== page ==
If you care about the future of our environment, good news! A big name is on our side: Robert F. Kennedy Jr., who was brought to our campus as part of the Distinguished Speaker Series on Monday, March 13. RFK is a staunch environmentalist, head of the National Resource Defense Council and dubbed one of the “Heroes for the Planet.” His lecture, which revolved around the transition to a renewable energy grid and fossil fuel divestment, came at quite a strategic time.
“Divestment” means getting rid of stocks, bonds and other funds invested in the fossil fuel industry. The New Paltz Foundation was the main sponsor of the RFK event, but ironically, the Foundation continues to invest funds in the fossil fuel industry.
In the Fall semester of 2016, a SUNY New Paltz Divestment Committee was formed as a collective resistance to businesses that deal with fossil fuels; a dirty and dying industry.
The committee drafted a resolution to request full divestment by May of 2017 which passed through student and faculty senate. The response from the President was supportive, but contained an ambiguous timeline and with no definite voting approval by the Board.
Director of environmental studies and sociology professor Brian Obach heads the divestment committee and agrees that “the college should be clear about where they stand on divestment and when it’s going to happen.”
Getting the Foundation to divest is just part of the problem. We also need re-investment in clean energies to facilitate broad change. Divestment isn’t primarily an economic strategy, but a moral and political one; it is immoral to fund climate change. On the flip side, divestment also starts to build momentum for moving money into clean energy, community development and other sustainable investments.
When RFK spoke to students, faculty, community members and SUNY New Paltz Foundation Board members sitting in the front row, his opinion on fossil fuels was direct: it’s a dirty and addictive form of energy. He mentioned how fossil fuel subsidies by the government and big banks are the driving force behind their continued existence, when the practical need for them has been long diminished. He also noted the economic prosperity that lies in investing in renewable energies: “Ford (company) reduced the price of Model T’s in 13 years by 62 percent. Solar cut costs in five years by 80 percent.” – If that’s not a logical economic argument to switch our energy grids outright – then I don’t know what is.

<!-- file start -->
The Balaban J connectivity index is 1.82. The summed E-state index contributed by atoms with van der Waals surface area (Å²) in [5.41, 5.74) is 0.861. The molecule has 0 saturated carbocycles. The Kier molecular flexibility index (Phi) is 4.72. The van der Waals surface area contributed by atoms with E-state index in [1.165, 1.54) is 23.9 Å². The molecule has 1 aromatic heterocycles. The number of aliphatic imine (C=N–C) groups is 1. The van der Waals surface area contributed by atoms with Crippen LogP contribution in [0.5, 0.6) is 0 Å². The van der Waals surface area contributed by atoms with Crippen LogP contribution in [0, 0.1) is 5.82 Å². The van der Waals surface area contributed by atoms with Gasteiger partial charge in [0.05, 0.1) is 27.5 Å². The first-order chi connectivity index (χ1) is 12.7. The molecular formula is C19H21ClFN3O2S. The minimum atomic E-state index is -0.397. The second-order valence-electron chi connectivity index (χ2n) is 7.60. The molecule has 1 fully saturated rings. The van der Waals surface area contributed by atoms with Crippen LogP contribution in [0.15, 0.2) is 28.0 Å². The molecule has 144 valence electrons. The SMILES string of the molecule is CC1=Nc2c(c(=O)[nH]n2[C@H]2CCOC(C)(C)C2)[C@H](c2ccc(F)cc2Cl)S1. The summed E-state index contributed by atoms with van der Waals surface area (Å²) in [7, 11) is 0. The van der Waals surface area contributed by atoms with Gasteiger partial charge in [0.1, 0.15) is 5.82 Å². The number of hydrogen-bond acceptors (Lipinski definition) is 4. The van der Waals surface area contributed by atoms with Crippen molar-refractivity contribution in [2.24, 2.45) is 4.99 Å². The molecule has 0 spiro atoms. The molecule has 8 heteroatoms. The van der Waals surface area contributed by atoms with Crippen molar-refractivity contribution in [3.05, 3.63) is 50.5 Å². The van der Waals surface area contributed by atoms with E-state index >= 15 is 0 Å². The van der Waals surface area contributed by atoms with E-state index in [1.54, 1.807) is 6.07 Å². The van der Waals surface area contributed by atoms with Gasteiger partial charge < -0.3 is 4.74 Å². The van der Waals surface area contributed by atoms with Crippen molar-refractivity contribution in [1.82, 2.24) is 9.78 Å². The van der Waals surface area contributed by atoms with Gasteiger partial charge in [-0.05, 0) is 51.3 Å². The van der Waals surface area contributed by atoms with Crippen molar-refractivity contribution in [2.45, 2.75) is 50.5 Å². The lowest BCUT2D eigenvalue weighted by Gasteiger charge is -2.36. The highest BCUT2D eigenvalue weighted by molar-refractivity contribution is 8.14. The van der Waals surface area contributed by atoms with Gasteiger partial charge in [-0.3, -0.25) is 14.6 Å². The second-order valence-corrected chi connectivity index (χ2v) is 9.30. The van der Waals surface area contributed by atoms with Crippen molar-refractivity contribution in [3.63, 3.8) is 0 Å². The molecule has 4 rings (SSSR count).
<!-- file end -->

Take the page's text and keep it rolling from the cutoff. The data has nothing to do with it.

I was very pleasantly surprised by how uninhibited Mr. Kennedy was about our nation’s deep addiction to fossil fuels. He mentioned the insane influence that mega corporations such as the Koch Industries have on presidential elections as well as governmental business, stating: “Puppets for the Koch Brothers have been put into office to lock us into a petro state” and on the dying yet artificially lasting coal industry: “30 years after the economic rational has left for coal, we will still be addicted to it because they have to continue pumping it out to benefit investors.”
Motivated by RFK’s brazen perspectives, I wondered if the connection was made in the minds of the very people who assign whose hands the school’s money goes to, that if we divested, we would be one less strand in the rope keeping the fossil fuel industry alive.
The time was ripe to mention SUNY New Paltz divestment at the end of Mr. Kennedy’s talk and get a direct message sent to the investors of our institution. By some unknown powers, as the mic went to one of our student divestment committee members, a foundation official redirected the mic to a different student. Perhaps this was a misunderstanding, but it could also be that the Foundation didn’t want to be embarrassed by the fact that they are invested in the industry that their speaker strongly opposes. Regardless of any attempts to suppress this issue or student opinions, the fight will continue.
The future of the environment and our health depends on the actions we take today. Student support for divestment is overwhelming. The last piece we need is institutional support to make it happen.
If you wish to learn more or become part of the Divestment Committee, contact Billie Golan at firstname.lastname@example.org.